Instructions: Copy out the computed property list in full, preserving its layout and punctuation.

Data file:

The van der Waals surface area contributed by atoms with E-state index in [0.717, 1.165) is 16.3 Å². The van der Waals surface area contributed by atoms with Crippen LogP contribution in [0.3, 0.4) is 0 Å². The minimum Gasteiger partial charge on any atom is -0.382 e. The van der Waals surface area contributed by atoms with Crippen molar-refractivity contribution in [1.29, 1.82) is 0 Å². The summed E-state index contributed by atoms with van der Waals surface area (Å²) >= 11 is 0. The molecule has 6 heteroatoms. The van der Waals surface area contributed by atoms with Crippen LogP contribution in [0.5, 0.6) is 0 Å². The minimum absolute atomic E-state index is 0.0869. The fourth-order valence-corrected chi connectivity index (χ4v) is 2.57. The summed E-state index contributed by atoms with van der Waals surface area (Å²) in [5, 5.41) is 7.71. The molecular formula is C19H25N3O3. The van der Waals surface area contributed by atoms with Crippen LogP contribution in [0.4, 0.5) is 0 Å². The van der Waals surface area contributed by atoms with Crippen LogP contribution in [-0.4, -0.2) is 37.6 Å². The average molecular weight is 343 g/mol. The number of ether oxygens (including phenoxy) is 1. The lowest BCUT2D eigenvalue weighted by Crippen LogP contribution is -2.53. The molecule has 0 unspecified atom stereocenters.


The van der Waals surface area contributed by atoms with E-state index in [0.717, 1.165) is 16.3 Å². The van der Waals surface area contributed by atoms with Crippen LogP contribution in [0.3, 0.4) is 0 Å². The minimum Gasteiger partial charge on any atom is -0.382 e. The van der Waals surface area contributed by atoms with Crippen molar-refractivity contribution in [1.29, 1.82) is 0 Å². The summed E-state index contributed by atoms with van der Waals surface area (Å²) >= 11 is 0. The molecule has 6 heteroatoms. The van der Waals surface area contributed by atoms with Crippen LogP contribution in [0.5, 0.6) is 0 Å². The minimum absolute atomic E-state index is 0.0869. The fourth-order valence-corrected chi connectivity index (χ4v) is 2.57. The summed E-state index contributed by atoms with van der Waals surface area (Å²) in [5, 5.41) is 7.71. The molecular formula is C19H25N3O3. The van der Waals surface area contributed by atoms with Crippen LogP contribution in [0.4, 0.5) is 0 Å². The van der Waals surface area contributed by atoms with Crippen LogP contribution in [-0.4, -0.2) is 37.6 Å². The average molecular weight is 343 g/mol. The number of ether oxygens (including phenoxy) is 1. The lowest BCUT2D eigenvalue weighted by Crippen LogP contribution is -2.53. The molecule has 0 unspecified atom stereocenters.